“Don’t go into your study to prepare a sermon. That’s all nonsense. Go into your study to go to God and get so fiery that your tongue is like a burning coal and you’ve got to speak.”
“I have searched into my life and do not know of anything else left that I can sacrifice to the Lord Jesus.
“Some wish to live within the sound of church or chapel bell, I want to run a rescue shop within a yard of hell.”
These are three amazing lines I took away from the life of C.T. Studd in the biography that his son-in-law wrote, “C.T. Studd: Cricketer & Pioneer”. What an amazing story of the provision and faithfulness of God to accomplish the purpose of His Word through His work in the early 20th century. Studd was a man that every man should model after. He knew one thing and one thing alone: to serve King Jesus with all of his life. And that he did. The results of that singular passion were thousands of Chinese, Indians, and Africans coming to faith, hundreds of churches planted, countless disciples developed, and some thousands of missionaries inspired to take to the field behind him. He started a fire across the world that conquered darkness and brought the light of Christ to unreached peoples. He made pastors out of cannibals. He made spiritual warriors out of the wild. By the end of his life he lay completely spent – literally with nothing left to give.
He forsook everything for Christ. And in return he gained an eternal reward beyond imagination. Reading about a life like his stirs the depths of me. There was a time during my teens that I would have read this book and promptly gotten on a plane without looking back. I would have taken to the field without deputation and without provision and I would have loved it. My heart must be colder now. It must believe less. I read this story and feel the pull to do what Studd did. But I sit here still and think, “Yeah, but…” Why the difference? Why the doubt?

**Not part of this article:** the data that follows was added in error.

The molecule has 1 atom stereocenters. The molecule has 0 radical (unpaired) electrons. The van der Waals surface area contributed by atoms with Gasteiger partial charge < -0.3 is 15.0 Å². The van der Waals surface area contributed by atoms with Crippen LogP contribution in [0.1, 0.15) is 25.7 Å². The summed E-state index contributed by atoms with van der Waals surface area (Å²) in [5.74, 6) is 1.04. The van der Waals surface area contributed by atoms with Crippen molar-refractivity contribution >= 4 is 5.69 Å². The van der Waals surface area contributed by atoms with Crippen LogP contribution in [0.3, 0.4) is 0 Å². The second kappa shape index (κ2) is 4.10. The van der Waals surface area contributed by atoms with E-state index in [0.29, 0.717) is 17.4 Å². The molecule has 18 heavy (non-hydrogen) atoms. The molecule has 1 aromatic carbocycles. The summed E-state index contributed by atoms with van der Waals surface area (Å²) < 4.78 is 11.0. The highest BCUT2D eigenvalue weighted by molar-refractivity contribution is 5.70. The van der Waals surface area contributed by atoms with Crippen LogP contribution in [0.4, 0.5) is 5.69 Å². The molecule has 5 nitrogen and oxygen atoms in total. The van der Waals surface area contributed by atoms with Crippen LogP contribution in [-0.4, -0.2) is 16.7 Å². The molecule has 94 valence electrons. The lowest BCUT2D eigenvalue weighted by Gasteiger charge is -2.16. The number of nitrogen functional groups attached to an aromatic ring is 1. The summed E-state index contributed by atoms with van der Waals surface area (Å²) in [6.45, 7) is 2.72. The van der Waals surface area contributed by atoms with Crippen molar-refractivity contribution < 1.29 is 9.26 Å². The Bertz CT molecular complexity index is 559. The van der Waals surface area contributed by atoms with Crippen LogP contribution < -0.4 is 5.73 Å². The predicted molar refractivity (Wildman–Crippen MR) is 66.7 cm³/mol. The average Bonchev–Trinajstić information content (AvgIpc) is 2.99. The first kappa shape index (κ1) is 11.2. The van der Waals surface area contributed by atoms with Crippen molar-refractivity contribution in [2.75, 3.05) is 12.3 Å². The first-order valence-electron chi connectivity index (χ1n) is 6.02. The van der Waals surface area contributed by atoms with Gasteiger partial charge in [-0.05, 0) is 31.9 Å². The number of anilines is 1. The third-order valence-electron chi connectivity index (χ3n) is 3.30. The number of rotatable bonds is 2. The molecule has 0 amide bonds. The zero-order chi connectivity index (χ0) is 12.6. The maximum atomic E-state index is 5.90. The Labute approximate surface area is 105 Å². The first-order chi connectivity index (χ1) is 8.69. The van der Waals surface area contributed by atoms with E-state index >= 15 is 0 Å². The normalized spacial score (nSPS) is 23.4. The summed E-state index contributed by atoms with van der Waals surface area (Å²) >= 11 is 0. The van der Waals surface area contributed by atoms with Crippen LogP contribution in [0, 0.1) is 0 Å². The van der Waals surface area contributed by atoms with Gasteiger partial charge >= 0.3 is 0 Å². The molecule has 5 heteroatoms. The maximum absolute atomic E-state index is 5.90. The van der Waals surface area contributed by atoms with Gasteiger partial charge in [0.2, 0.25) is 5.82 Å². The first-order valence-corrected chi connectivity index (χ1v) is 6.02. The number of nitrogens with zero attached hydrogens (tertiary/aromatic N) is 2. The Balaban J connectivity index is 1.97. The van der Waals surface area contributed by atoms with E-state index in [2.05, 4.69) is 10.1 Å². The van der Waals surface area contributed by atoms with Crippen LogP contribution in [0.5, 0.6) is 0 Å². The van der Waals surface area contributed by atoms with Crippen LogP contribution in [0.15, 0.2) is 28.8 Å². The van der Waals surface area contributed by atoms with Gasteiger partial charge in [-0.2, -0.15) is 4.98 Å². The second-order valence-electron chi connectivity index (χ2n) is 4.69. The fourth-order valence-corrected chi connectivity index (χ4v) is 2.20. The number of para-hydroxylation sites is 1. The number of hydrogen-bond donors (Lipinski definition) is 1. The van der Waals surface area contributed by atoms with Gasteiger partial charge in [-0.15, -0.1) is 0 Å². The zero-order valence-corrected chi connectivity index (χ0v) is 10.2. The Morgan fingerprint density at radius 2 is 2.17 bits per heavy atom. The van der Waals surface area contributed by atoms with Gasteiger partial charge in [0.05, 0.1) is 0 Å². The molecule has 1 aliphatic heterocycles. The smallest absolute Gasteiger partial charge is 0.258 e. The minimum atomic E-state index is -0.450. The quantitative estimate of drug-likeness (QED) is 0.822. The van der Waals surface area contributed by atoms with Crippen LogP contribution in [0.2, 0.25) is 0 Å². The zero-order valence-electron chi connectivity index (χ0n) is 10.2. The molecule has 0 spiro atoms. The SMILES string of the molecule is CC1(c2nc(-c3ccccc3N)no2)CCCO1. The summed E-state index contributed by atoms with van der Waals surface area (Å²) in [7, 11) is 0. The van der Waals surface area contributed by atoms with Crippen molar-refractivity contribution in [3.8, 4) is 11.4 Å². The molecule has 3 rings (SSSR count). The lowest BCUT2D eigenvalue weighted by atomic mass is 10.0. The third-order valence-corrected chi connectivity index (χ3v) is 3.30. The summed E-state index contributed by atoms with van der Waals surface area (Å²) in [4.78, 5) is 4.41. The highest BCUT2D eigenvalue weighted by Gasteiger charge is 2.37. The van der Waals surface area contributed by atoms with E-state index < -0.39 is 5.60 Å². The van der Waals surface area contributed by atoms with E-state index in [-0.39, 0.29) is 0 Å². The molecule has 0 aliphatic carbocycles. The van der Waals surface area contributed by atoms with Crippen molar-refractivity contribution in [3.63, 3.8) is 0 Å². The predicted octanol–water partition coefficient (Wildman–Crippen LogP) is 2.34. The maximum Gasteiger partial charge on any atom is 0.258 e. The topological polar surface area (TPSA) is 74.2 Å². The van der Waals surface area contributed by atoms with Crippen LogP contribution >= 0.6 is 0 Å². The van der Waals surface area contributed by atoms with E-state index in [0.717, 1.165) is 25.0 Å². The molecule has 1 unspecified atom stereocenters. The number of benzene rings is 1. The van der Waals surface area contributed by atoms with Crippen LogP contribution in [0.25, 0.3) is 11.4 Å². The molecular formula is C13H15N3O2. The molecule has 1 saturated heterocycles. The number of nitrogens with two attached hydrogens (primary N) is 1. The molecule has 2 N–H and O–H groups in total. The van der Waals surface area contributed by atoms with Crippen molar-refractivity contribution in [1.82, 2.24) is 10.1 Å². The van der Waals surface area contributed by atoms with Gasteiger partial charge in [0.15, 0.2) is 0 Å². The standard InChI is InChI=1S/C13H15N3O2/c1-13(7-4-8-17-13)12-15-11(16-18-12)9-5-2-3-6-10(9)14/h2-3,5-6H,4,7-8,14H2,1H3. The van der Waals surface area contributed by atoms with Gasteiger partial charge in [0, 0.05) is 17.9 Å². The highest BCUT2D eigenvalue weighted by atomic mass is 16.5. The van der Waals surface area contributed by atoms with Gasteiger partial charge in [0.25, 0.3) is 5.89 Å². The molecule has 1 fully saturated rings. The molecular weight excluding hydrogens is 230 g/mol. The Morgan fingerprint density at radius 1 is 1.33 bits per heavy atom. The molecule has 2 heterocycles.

It could very well be that I am not called to go right now. Actually I’m almost positive that is the answer. There was a phase of my life not terribly long ago that prevented me from going back to the field. (And when I say field, I mean foreign, overseas missions work) Now I could go again, if my wife was also called in unity to the same calling. I think that I am meant to stay here for a time though and train. My desire to start seminary soon is very strong. That can’t be for no reason. And I am building the spiritual and practical foundations for my marriage. We’re ridding ourselves of debt. There are many good reasons to sit tight for a season. Only God knows what He is preparing us for.
Regardless, there will probably always be a longing in my heart to be like Studd. To abandon all earthly concerns and treasures for the sake of souls around this globe will never cease to be a glad thought in my spirit. I hope that one day I can be used like this. Until then I know that I must walk with the Lord the way Studd did. He devoted himself to knowing God’s Word and to communing with the Father every day, all day.